Mendoza’s not exactly a magnet for nightlife activity, especially for GLBT visitors. But many of the better restaurants in town also have lively wine bars, and same-sex couples won’t feel out of place just happening by the city’s lounges and bars. There is one quasi-gay bar in town, however—La Reserva is a cozy spot just three blocks east of Plaza Independencia. This narrow, dimly lit bar that also serves light snacks has live music and even drag shows occasionally, and it draws a mix of gays, lesbians, and open-minded heteros of all ages.

Accommodations in Mendoza are reasonably priced and include a mix of upscale business hotels and B&Bs. There’s also one property, Life Apart Hotel that markets specifically to gays and lesbians and is reliably comfortable and very affordable (although a short taxi or car ride outside the city center). The hotel, which has about a dozen one-bedroom units with kitchens, caters largely to Argentineans, and its website is in Spanish. But the staff is very friendly and helpful.

Among international chains, the posh Park Hyatt Mendoza has not only an outstanding location overlooking Plaza Independencia along Avenida Sarmiento’s bustling strip of restaurants, it also contains 186 stunningly decorated rooms, the swank Bistro M restaurant (mentioned above) and Uvas wine bar, a typically loud and festive casino, and a full-service spa. Less pricey but still quite upscale, the NH Cordillera is a centrally located branch of the popular Spanish hotel chain. The 105-room property has well-outfitted rooms.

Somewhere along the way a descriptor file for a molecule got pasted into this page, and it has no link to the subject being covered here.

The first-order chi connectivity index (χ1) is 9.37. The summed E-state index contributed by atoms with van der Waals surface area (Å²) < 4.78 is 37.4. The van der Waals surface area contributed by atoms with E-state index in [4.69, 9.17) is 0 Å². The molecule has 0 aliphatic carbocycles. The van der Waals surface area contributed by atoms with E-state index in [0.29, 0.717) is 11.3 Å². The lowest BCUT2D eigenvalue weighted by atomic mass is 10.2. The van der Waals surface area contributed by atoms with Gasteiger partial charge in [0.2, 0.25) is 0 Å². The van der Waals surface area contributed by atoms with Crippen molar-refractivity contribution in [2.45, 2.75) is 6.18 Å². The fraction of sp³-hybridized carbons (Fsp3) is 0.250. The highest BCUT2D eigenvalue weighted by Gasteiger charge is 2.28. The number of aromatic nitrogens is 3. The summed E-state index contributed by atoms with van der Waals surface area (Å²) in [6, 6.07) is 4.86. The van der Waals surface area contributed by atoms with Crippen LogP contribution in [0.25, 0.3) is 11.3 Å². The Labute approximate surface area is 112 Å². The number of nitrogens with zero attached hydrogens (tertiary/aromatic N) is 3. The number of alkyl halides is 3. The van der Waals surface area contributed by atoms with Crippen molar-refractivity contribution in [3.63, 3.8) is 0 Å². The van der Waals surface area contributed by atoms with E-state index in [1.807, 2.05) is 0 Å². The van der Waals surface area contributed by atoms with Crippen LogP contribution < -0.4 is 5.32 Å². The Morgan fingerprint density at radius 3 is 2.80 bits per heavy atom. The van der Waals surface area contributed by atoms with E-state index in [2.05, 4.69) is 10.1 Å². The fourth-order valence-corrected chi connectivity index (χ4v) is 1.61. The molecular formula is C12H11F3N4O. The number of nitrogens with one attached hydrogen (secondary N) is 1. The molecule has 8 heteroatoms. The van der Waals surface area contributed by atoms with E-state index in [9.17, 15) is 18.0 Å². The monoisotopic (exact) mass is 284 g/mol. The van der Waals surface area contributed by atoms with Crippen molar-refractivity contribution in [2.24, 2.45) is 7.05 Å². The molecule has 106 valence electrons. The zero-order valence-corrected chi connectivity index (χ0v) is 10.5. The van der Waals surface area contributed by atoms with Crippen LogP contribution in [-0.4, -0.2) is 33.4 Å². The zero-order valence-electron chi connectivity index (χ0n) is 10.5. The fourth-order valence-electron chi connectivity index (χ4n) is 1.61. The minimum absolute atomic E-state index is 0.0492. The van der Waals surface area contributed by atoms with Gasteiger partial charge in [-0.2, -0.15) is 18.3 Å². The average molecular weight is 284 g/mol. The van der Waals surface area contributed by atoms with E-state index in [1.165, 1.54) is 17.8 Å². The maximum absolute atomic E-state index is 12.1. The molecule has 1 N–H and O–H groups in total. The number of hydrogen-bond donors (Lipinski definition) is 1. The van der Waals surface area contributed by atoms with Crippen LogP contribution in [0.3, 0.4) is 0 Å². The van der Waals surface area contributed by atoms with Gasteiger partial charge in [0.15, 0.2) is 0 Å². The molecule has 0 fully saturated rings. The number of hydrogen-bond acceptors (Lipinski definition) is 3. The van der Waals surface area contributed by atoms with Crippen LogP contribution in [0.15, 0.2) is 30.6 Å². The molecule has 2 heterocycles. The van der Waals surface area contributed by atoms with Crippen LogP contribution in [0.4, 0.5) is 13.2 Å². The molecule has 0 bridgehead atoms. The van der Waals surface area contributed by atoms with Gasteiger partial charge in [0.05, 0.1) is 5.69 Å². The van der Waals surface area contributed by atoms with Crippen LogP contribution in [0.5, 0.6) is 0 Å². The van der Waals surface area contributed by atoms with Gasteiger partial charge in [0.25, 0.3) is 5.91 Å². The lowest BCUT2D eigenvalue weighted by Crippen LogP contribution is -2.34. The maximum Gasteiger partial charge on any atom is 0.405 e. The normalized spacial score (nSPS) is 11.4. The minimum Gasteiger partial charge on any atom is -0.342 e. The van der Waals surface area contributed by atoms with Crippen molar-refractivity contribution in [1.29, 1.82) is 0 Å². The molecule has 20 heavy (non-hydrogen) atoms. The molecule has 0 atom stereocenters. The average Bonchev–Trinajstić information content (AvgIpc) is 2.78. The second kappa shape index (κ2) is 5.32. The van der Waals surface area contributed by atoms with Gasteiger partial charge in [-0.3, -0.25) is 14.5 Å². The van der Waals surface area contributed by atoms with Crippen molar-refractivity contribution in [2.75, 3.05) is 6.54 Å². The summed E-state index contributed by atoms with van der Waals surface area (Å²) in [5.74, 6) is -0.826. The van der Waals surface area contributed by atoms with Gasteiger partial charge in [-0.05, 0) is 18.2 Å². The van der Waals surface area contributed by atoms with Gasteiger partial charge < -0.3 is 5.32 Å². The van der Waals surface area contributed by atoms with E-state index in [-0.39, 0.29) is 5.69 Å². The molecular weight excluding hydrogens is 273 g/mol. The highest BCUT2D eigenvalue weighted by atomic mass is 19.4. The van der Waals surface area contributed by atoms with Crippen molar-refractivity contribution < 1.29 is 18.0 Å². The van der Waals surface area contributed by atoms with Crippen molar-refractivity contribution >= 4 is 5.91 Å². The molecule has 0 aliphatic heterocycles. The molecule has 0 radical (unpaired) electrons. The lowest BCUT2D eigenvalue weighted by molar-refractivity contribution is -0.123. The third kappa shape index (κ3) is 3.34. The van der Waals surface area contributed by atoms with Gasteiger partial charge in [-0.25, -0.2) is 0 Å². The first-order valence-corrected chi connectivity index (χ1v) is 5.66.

La Escondida, a gay-friendly B&B on an attractive residential street not far from Parque San Martin, has simply yet elegantly furnished rooms. The inn opens to a large yard with a swimming pool, and the staff is incredibly helpful and knowledgeable about the area. With reasonable rates and a perfect location, La Escondida makes a terrific base for partaking of Mendoza’s many charms.

Andrew Collins covers gay travel for the New York Times-owned website About.com> and is the author of Fodor’s Gay Guide to the USA. He can be reached care of this publication or at OutofTown@qsyndicate.com.

The Little Black Book Argentina’s country code is 54

Ampora Wine Tours 0261-429-2931, www.mendozawinetours.com

Azafran 0261-429-4200, www.bve.com.ar

Casa de Campo 0261-481-1605, www.casadecampomza.com

Cava Gourmet 0261-454-9862, www.mendoza.com/en/foods/cava-de-cano

1884 Francis Mallman 0261-424-2698, www.1884restaurante.com.ar

Ferruccio Soppelsa www.fsoppelsa.com.ar

La Escondida 0261-425-5202, www.laescondidabb.com

La Reserva 0261-420-3531. Life Apart Hotel 0261-431-2259, www.lifeapart.com.ar

Mendoza Tourism Office www.turismo.mendoza.gov.ar

NH Cordillera 0261-441-6464, <www.nh-hotels.com. Perin Heladeria 0261-425-7624

Park Hyatt Mendoza 0261-www.mendoza.park.hyatt.com

Tasting Mendoza 0261-424-6540, www.tastingmendoza.com

Mendoza Tasting Room 0261-438-1031, www.vinesofmendoza.com

One Response to Mendoza, Argentina

  1. Enzo says:

    I don´t agree with the author’s point of view about GLBT in Mendoza City
    The city and its people are more open-minded than the author says.
    There are 3 gay Discos (moreover La Reserva), a national gay contest is organized once a year “fiesta nacional de la vendimia gay”, (a pararel contest to “fiesta nacional de la vendimia”) with big repercution around the country.
    And of course, in the hole Argentina there laws against discrimination, Gay Marriage is allowed with 100% of rights (even child`s adoption). Name change in case of trasgenders, etc.